Here’s a buck from a few years ago. We called him BigTen, the neighbors called him BigLouie.
I took the video from inside the lodge, through a window, on a warm, t-shirt day. I had been outside when I spotted a doe running out of the standing corn, up onto the savanna, followed by a buck of good size. I backpedalled into the lodge, picked up the binocs and realized it was BigTen with the doe.
Now to find the video camera, which was downstairs in my hunting pack. After finding the pocket sized video camera, I headed upstairs and started filming through the window, zooming the distance of 200-250 yards. At one point the doe and BigTen both bed down.
What you see on the video is BigTen browsing, temporarily losing track of the doe, then heading towards the lodge and finally picking up her scent when he heads west, or broadside to the camera.
During archery season, we spotted this trophy many times, but no closer than 40 yards. One hunter drew on him, but didn’t shoot. He was hunting on the creek when he heard a huge splash. The buck had jumped into a deep fishing hole, so the hunter only saw the bucks rack and head crossing the creek. The hunter couldn’t stop him.
This is just one more example how a bluebird day, supposedly terrible for hunting, can produce a trophy buck during the rut.
Thought this deer behavior was interesting. Have no clue if this happens often or not. Maybe the extreme cold had something to do with this bedding behavior. The first photo shows a fawn doe in her bed. The second photo shows a small buck has arrived, who bumps the fawn out, then beds down in the same spot. Photo taken near Middle Oak Stand.
With my back to the creek, I heard a splash.
It wasn’t the crash and splash one expects during the rut. This wasn’t a chase scene that, if you’re lucky, can be heard through the entire valley on a calm day. This was simply the sound of a deer, quietly entering the creek. The sound of a relaxed deer, possibly getting a drink of water.
I had climbed the stand in the morning darkness. Now in the waning light of days end, I glanced over my shoulder. It was a buck in the creek, partially hidden by tag alder. A second later, I realize it was a shooter buck. Thought I saw a drop tine behind the alder, so it must be Hole in the Horn. I can feel the adrenaline rush now as the trophy whitetail walks across the creek.
Being that it was late in the day, I previously had taken the bow off the bow hook, and was holding it with release attached. I was sitting with my body adjusted left, facing where I expected a deer to cross. Hole in the Horn was drinking, while slowly, calmly walking up stream, partially hidden by tag alder. I draw back, while Hole in the Horn is behind the last bunch of tag alder, expecting him to enter a clearing and head north, where he would present a broadside shot. He steps out of the creek, enters the clearing, but heads west, towards another alder bunch. No time left, so I grunt loud, he stops. The lit nock lasers toward him, in an arc, covering the 25-30 yards. Shot looks perfect at impact. 50 yards later it appears he piles up in the brush. Later on its confirmed. He went down exactly where I thought.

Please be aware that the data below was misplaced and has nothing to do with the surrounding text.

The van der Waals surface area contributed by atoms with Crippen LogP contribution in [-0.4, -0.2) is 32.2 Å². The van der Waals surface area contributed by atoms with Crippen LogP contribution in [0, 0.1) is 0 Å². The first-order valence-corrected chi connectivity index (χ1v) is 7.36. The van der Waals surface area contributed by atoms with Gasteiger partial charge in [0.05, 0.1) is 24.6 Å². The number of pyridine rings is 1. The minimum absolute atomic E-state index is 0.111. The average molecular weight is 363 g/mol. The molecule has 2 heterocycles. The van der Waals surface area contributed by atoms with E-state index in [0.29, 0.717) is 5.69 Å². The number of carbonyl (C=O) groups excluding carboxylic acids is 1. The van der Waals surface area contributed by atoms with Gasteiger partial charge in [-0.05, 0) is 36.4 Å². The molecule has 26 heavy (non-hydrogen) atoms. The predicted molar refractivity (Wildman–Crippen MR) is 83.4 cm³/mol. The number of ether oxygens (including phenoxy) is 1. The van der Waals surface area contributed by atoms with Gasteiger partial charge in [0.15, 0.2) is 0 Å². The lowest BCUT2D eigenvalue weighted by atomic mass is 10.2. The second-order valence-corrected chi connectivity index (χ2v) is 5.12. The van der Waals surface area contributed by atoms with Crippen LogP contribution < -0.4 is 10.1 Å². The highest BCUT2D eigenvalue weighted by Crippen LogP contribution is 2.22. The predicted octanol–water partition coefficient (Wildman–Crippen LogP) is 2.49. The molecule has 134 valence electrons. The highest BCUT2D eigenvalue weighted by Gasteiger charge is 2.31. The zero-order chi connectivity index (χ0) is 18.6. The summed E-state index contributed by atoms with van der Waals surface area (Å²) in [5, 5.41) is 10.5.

Are they sparring, or just chatting? I just had to post this photo, which I did NOT retouch. When this trail cam photo had its turn on the computer, I couldn’t help but think that nobody is going to believe this. It looks so foreign. The vertical lines and red summer coats really stand out among the green backdrop. I guarantee this is right out of the trail cam, yet I don’t know how to prove it to you. I believe the meta data would prove that it wasn’t worked on in photoshop, but don’t have time to figure that out.
Believe it or not.
We’ve replaced a few of our smaller, well worn deer stands. These new 360˙deer stands are 6′ tall and 6′ across. There is plenty of room for multiple hunters, rifle or archery. Archery hunters probably prefer a tree, however, if the wind is howling like a jet, or the rain is dripping down your neck, then these stands offer a great alternative, keeping you safe and dry. The stands are shown here with the windows open.
These stands are perfect for a father/son tandem, or photographer/hunter, two friends, whatever works. The older I get, the more I enjoy scouting or filming for another hunter.
Many of you know how difficult it is to keep tract of the constantly moving deer activity. It takes intense concentration observing deer and other wildlife when you’re watching 40 or more acres. Swing left to right once, return, and the scene has changed drastically, more deer in, more deer out. That’s why an extra observer in the stand works out nicely.
Thanks to Tony, Ryan and Braden (Little Big Man on the tractor) for building the platforms. Braden is 11 now, and not just a helper, he’s part of the crew.
For seats we currently have a variety of styles, from swivel boat seats, to folding chairs to 5 gallon buckets with a swivel top. Let me know if you have any seat suggestions out there.
Email: TrophyBucks@me.com or call 612-520-1711. Thanks! Don